Orality and Literacy investigates the interactions of the oral and the literate through close studies of particular cultures at specific historical moments. Rejecting the 'great-divide' theory of orality and literacy as separate and opposite to one another, the contributors posit that whatever meanings the two concepts have are products of their ever-changing relationships to one another.
Through topics as diverse as Aboriginal Canadian societies, Ukrainian-Canadian narratives, and communities in ancient Greece, Medieval Europe, and twentieth-century Asia, these cross-disciplinary essays reveal the powerful ways in which cultural assumptions, such as those about truth, disclosure, performance, privacy, and ethics, can affect a society's uses of and approaches to both the written and the oral. The fresh perspectives in Orality and Literacy reinvigorate the subject, illuminating complex interrelationships rather than relying on universal generalizations about how literacy and orality function.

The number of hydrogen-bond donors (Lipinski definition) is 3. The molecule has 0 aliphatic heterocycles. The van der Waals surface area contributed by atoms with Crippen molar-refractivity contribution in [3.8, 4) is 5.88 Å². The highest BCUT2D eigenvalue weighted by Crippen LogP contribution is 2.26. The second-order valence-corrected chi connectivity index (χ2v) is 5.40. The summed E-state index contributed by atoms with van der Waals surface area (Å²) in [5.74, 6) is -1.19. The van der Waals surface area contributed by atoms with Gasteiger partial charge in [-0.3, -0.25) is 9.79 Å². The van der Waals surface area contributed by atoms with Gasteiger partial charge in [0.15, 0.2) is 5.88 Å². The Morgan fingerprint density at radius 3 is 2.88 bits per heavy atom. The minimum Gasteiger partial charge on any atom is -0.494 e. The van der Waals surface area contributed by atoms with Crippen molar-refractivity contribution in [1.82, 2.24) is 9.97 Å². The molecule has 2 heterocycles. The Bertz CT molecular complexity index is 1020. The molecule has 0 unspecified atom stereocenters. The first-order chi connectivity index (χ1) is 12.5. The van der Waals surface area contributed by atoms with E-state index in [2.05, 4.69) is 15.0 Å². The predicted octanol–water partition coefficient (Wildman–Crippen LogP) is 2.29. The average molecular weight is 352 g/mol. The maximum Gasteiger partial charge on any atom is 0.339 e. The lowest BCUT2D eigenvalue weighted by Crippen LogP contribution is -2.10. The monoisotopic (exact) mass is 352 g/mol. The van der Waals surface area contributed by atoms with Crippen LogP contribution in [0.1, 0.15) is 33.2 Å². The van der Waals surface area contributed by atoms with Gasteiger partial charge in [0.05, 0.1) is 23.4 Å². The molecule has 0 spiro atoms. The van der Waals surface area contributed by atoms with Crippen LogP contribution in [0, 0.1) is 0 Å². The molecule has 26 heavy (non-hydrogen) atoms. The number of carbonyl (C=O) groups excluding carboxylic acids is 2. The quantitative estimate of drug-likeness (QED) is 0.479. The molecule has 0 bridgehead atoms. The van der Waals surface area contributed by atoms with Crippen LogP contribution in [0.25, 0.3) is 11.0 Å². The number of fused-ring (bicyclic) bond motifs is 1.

About the authors
Keith Thor Carlson is a professor of History at the University of the Fraser Valley where he holds a Tier One Canada Research Chair in Indigenous and Community-Engaged History.
Kristina Fagan is an associate professor in the Department of English at the University of Saskatchewan.
Natalia Khanenko-Friesen is an associate professor of cultural anthropology and the head of the Department of Religion and Culture at St. Thomas More College, University of Saskatchewan.